Patients trying to navigate today’s complex medical system with its costly laboratory analyses might prefer a pain-free home diagnostic device, worn on the wrist, that can analyze, continuously record and immediately remedy low electrolyte levels. Runners, athletes in other strenuous sports and soldiers on long missions also might prefer immediate knowledge of their electrolytic states as an aid to improved performance.
Computing experts at Sandia National Laboratories have launched an effort to help discover what computers of the future might look like, from next-generation supercomputers to systems that learn on their own—new machines that do more while using less energy.
In an effort to better understand what persuades people to buy photovoltaic systems for their homes, researchers at Sandia National Laboratories are gathering data on consumer motivations that can feed computer models and thus lead to greater use of solar energy. A primary goal of the project is to help increase the nation’s share of solar energy in the electricity market from its current share of less than .05% to at least 14% by 2030.
Your brain is incredibly well suited to handling whatever comes along, plus it’s tough and operates on little energy. Those attributes—dealing with real-world situations, resiliency and energy efficiency—are precisely what might be possible with neuro-inspired computing.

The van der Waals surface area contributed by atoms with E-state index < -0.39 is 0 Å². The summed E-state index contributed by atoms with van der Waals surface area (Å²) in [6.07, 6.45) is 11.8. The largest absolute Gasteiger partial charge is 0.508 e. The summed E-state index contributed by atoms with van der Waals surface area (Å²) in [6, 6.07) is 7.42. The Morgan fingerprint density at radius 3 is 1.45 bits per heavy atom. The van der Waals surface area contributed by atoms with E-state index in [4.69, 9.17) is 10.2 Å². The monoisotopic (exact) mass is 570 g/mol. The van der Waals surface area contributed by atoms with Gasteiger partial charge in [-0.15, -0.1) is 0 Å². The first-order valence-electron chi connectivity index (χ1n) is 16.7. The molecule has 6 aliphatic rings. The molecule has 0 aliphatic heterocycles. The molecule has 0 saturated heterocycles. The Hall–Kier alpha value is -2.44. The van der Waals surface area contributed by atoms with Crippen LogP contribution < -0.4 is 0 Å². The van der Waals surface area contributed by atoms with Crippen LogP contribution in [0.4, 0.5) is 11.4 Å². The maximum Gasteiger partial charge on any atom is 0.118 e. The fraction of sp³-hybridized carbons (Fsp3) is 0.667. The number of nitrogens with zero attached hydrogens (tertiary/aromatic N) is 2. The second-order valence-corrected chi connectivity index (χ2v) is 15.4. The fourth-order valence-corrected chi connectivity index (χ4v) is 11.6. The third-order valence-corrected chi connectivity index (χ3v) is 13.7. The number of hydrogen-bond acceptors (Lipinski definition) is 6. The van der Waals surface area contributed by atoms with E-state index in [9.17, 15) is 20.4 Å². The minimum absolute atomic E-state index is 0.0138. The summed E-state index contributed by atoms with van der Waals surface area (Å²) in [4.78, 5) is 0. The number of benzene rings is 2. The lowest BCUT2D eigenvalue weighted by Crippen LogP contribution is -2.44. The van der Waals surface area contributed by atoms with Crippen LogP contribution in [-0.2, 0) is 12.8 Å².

Sandia National Laboratories is working to fill gaps in the fundamental understanding of materials science through an ambitious long-term, multidisciplinary project called Predicting Performance Margins (PPM). Since 2010, PPM has been helping to identify how material variability affects performance margins for engineering components. The goal, says Sandia experts, is a science-based foundation for materials design and analysis.
A credit-card-sized anthrax detection cartridge developed at Sandia National Laboratories and recently licensed to a small business makes testing safer, easier, faster and cheaper. Bacillus anthracis, the bacteria that causes anthrax, is commonly found in soils all over the world and can cause serious, and often fatal, illness in both humans and animals.